The production design is murky, as though everything were taking place after a storm, with the actors wearing drab brown under heavy, tangled hair and beards. Everyone looks grim and unhappy, and they don't emote very much. The killers, including Jon Finch's Macbeth, stumble semi-moronically into their choices -- even would-be good guy MacDuff (Terence Bayler) comes off as less of a heroic avenger than an ignorant thug.
Continue reading: Macbeth Review
In the film, Polanski plays a quiet man who moves into a small apartment recently vacated by a woman who committed suicide by jumping out of the window -- for unknown reasons. Polanski's Trelkovsky quickly becomes embroiled in mysterious goings-on, including a dalliance with a stranger (Isabelle Adjani) he encounters at the hospital while visiting the former tenant's death bed, endless creepy apartment-mates, and a slow descent into insanity as he becomes obsessed with the life of the former tenant.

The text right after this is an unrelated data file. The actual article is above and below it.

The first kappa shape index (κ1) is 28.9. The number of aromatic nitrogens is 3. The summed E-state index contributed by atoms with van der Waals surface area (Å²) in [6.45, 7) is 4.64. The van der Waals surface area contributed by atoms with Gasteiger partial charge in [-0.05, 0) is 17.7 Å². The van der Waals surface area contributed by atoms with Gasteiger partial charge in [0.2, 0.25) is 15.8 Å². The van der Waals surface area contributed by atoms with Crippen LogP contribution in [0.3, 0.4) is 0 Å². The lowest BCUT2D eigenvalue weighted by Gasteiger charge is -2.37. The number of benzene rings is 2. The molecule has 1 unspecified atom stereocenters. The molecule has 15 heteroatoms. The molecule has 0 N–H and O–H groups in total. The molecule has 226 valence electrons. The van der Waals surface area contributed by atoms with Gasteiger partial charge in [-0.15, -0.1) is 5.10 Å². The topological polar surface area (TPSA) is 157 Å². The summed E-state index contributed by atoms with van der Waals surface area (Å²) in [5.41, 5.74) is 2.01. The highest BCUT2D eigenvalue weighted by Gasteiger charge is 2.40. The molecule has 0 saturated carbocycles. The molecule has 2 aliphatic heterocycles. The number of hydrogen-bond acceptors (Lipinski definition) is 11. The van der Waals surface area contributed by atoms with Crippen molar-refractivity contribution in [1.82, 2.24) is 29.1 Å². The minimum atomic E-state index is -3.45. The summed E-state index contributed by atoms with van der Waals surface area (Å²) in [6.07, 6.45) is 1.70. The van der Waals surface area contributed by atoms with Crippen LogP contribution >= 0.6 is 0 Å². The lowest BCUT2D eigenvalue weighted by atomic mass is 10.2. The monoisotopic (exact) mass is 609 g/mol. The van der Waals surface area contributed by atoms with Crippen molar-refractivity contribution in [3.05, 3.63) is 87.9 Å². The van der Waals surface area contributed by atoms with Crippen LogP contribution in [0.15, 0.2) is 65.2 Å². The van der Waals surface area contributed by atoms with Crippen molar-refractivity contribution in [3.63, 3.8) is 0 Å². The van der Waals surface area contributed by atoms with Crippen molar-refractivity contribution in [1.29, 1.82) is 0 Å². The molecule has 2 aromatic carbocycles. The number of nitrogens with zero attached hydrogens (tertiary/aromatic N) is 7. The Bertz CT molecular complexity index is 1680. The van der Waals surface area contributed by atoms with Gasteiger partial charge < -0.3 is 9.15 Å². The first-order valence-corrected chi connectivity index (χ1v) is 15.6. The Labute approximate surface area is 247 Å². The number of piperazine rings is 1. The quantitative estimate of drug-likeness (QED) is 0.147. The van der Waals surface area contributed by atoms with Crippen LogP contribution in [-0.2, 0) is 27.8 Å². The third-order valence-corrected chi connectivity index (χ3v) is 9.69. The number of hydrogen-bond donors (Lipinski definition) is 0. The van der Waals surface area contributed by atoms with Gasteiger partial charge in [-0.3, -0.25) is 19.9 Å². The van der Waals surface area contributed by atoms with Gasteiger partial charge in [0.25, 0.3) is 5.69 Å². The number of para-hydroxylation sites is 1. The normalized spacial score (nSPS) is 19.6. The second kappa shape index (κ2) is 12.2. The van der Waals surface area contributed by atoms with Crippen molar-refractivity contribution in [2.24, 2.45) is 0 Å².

Continue reading: The Tenant Review
In his final big role before his death, Sellers brings to life a man called Chance, a feeble-minded and quiet middle-aged gardener in a Washington, D.C. mansion he's never left. Chance's life - which consists of tending to the small garden, taking meals prepared by another servant, and watching and mimicking television - is shattered when the patron of the manse passes away and the house is sold, forcing Chance out into the harsh world he's never experienced.
Continue reading: Being There Review
Feige thinks a "new thing" could be on the horizon.
The Netflix original series is in hot waters with mental health experts.